Tending to group dynamics: four steps to success for support group leaders
Groups typically include people with different personalities, strengths, and challenges. This creates the group’s dynamic. As a support group leader, you have to manage these dynamics in ways that create trust, safety, and connection. This may be one of the most challenging and important tasks you face in your leadership role.
The leaders of groups for adoptive, kin, and foster parents face an extra challenge that affects group dynamics. Most of your members have experienced—or are currently experiencing—primary, secondary, or historical trauma.
- Primary trauma is the trauma that has happened directly to a person. In the case of parent groups, it is the trauma that parents have experienced as children or trauma created by their child’s behaviors in response to their own trauma.
- Secondary trauma refers to the trauma that parents experience over time from hearing about another person’s trauma. This could be from helping a child heal from their primary trauma, from helping a group member work through challenging situations, or even from the day-to-day routine of being a caregiver.
- Historical trauma—or generational trauma—is related to major events that oppressed a particular group of people because of their status. This includes the legacies of slavery, the Holocaust, forced migration, and the violent colonization of Native Americans. This trauma can reveal itself in the children or caregivers, depending on their background.
This article provides four broad steps to help you develop the skills to manage the dynamics of your support group:
- Define positive group dynamics.
- Understand factors that affect group dynamics.
- Develop a structure that supports positive group dynamics.
- Intervene to meet specific challenges.
Step one: Define positive group dynamics
As a group leader, you need to embrace the fact that conflict is normal and healthy. Conflict supports the kinds of deeper thinking and exploration that promotes growth and healing. Your goal is not to develop a conflict-free group. It is to create a group that can handle some healthy conflict within an atmosphere of trust, inclusion, and safety.
This is one example of defining a positive group dynamic—a group that “defaults to trust.” Other ways to create and sustain healthy group dynamics include:
- Participants share a common goal. Is the mission and vision of your support group clear and shared by all?
- Participants feel physically and emotionally safe. Do leaders practice, promote, and protect healthy boundaries? Is confidentiality respected? Are physical needs—for example, those related to temperature, snacks, drink, restrooms—met? Are leaders aware of and able to minimize elements that may be triggering for some participants?
- Participants feel included and supported. Are participants of differing backgrounds, ages, socio-economics, race, culture, religion, gender identity, and sexual orientation welcome? Are expectations related to bringing snacks or paying flexible for members who may have less money?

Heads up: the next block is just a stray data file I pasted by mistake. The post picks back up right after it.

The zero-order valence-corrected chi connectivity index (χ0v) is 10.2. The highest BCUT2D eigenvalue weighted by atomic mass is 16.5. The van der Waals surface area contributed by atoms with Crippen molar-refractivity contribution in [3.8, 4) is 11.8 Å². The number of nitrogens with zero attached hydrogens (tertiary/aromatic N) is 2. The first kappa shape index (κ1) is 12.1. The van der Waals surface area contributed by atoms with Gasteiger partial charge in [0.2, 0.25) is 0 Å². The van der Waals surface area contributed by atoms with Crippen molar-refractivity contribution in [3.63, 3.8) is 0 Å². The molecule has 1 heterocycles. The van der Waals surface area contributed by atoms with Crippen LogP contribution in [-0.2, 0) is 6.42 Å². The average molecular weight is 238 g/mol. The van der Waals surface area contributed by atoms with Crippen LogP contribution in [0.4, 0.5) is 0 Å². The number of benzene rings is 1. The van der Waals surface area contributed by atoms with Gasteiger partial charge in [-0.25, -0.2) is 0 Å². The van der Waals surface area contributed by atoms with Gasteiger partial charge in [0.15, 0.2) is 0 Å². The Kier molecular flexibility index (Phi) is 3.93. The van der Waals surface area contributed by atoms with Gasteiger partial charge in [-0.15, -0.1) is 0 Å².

- Participants feel connected. Are efforts made regularly to provide time for participants to get to know each other, develop meaningful connections, and work past any communication barriers?
- Participants are encouraged to safely explore a range of ideas and feelings. Rather than avoiding conflict, do leaders say things such as, “I know tonight’s topic may be difficult, but it may be valuable to explore it together. Are we willing to do that? Is there anything you need to feel safe enough to stretch beyond your comfort zone?”
- Participants hold one another accountable. Is the entire group engaged in maintaining group agreements and a climate of respect for all? Are participants willing to respectfully remind one another of group agreements, encourage someone to stop interrupting, reframe a negative statement, etc.?
- Participants have a sense of group ownership. Instead of taking the lead on all aspects of the group, do you as a leader include members in decision-making? Do you find ways to share responsibilities or look for opportunities to elevate other potential leaders in the group? Do you survey group members about their needs and interests from time to time?
A parent support group in Louisiana developed this motto as a group agreement: “Default to trust, then mine for understanding.” When we begin with a belief that others are worthy of our trust and not intentionally trying to be hurtful, disrespectful, or dismissive, we can respond to potentially disruptive or offensive words or actions in ways that seek to understand. Using a phrase such as, “Can you help me understand what led you to that thought?” is more helpful than shutting down or responding in anger.
Step two: Understand factors that contribute to challenging group dynamics
Group dynamics are complex. It’s not always clear what factors may be contributing to a challenging group dynamic. The following may be factors for you to consider.
- Individual roles. Individuals in a group often take on specific roles, such as the initiator, the compromiser, the critic, or the joker. As a leader, being able to identify when someone is in such a role can help you better manage the group.